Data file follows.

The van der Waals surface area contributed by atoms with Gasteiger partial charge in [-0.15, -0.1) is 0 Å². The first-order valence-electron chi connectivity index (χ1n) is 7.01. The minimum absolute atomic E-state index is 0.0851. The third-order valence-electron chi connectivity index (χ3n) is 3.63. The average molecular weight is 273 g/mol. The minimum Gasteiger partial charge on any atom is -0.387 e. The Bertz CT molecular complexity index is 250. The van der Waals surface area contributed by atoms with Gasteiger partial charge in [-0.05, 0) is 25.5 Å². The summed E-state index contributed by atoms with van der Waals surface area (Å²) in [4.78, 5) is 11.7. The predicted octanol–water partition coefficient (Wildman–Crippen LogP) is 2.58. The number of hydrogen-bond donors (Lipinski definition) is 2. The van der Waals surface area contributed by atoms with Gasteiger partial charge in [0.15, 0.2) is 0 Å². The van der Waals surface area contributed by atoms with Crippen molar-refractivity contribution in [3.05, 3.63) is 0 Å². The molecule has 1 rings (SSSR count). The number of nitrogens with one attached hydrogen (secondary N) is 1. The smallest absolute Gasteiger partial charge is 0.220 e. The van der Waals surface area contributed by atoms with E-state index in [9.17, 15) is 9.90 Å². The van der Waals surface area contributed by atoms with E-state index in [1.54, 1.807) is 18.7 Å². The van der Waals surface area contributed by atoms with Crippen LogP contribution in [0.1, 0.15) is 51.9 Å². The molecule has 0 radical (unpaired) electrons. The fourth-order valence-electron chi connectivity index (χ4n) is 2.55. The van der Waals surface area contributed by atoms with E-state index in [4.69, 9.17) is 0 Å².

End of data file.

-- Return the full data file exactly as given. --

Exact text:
The van der Waals surface area contributed by atoms with Gasteiger partial charge in [-0.15, -0.1) is 0 Å². The first-order valence-electron chi connectivity index (χ1n) is 7.01. The minimum absolute atomic E-state index is 0.0851. The third-order valence-electron chi connectivity index (χ3n) is 3.63. The average molecular weight is 273 g/mol. The minimum Gasteiger partial charge on any atom is -0.387 e. The Bertz CT molecular complexity index is 250. The van der Waals surface area contributed by atoms with Gasteiger partial charge in [-0.05, 0) is 25.5 Å². The summed E-state index contributed by atoms with van der Waals surface area (Å²) in [4.78, 5) is 11.7. The predicted octanol–water partition coefficient (Wildman–Crippen LogP) is 2.58. The number of hydrogen-bond donors (Lipinski definition) is 2. The van der Waals surface area contributed by atoms with Gasteiger partial charge in [0.15, 0.2) is 0 Å². The van der Waals surface area contributed by atoms with Crippen molar-refractivity contribution in [3.05, 3.63) is 0 Å². The molecule has 1 rings (SSSR count). The number of nitrogens with one attached hydrogen (secondary N) is 1. The smallest absolute Gasteiger partial charge is 0.220 e. The van der Waals surface area contributed by atoms with E-state index in [9.17, 15) is 9.90 Å². The van der Waals surface area contributed by atoms with E-state index in [1.54, 1.807) is 18.7 Å². The van der Waals surface area contributed by atoms with Crippen LogP contribution in [0.1, 0.15) is 51.9 Å². The molecule has 0 radical (unpaired) electrons. The fourth-order valence-electron chi connectivity index (χ4n) is 2.55. The van der Waals surface area contributed by atoms with E-state index in [4.69, 9.17) is 0 Å².